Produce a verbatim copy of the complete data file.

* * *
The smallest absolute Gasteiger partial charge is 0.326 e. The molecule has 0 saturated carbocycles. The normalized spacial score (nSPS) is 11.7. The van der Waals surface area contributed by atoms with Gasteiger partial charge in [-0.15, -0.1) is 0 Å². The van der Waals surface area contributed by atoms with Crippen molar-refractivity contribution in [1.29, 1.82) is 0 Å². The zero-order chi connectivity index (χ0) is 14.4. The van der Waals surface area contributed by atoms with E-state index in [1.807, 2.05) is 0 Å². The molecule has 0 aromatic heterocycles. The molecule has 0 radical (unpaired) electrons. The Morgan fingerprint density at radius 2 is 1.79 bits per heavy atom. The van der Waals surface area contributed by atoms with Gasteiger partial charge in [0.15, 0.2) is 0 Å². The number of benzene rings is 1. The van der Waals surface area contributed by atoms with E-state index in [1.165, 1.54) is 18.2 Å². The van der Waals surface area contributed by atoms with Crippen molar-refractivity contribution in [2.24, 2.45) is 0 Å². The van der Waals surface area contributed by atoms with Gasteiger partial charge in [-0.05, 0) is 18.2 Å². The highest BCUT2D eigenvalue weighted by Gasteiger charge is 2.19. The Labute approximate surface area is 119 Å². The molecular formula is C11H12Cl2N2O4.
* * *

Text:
The smallest absolute Gasteiger partial charge is 0.326 e. The molecule has 0 saturated carbocycles. The normalized spacial score (nSPS) is 11.7. The van der Waals surface area contributed by atoms with Gasteiger partial charge in [-0.15, -0.1) is 0 Å². The van der Waals surface area contributed by atoms with Crippen molar-refractivity contribution in [1.29, 1.82) is 0 Å². The zero-order chi connectivity index (χ0) is 14.4. The van der Waals surface area contributed by atoms with E-state index in [1.807, 2.05) is 0 Å². The molecule has 0 aromatic heterocycles. The molecule has 0 radical (unpaired) electrons. The Morgan fingerprint density at radius 2 is 1.79 bits per heavy atom. The van der Waals surface area contributed by atoms with Gasteiger partial charge in [0.15, 0.2) is 0 Å². The number of benzene rings is 1. The van der Waals surface area contributed by atoms with E-state index in [1.165, 1.54) is 18.2 Å². The van der Waals surface area contributed by atoms with Crippen molar-refractivity contribution in [2.24, 2.45) is 0 Å². The van der Waals surface area contributed by atoms with Gasteiger partial charge in [-0.05, 0) is 18.2 Å². The highest BCUT2D eigenvalue weighted by Gasteiger charge is 2.19. The Labute approximate surface area is 119 Å². The molecular formula is C11H12Cl2N2O4.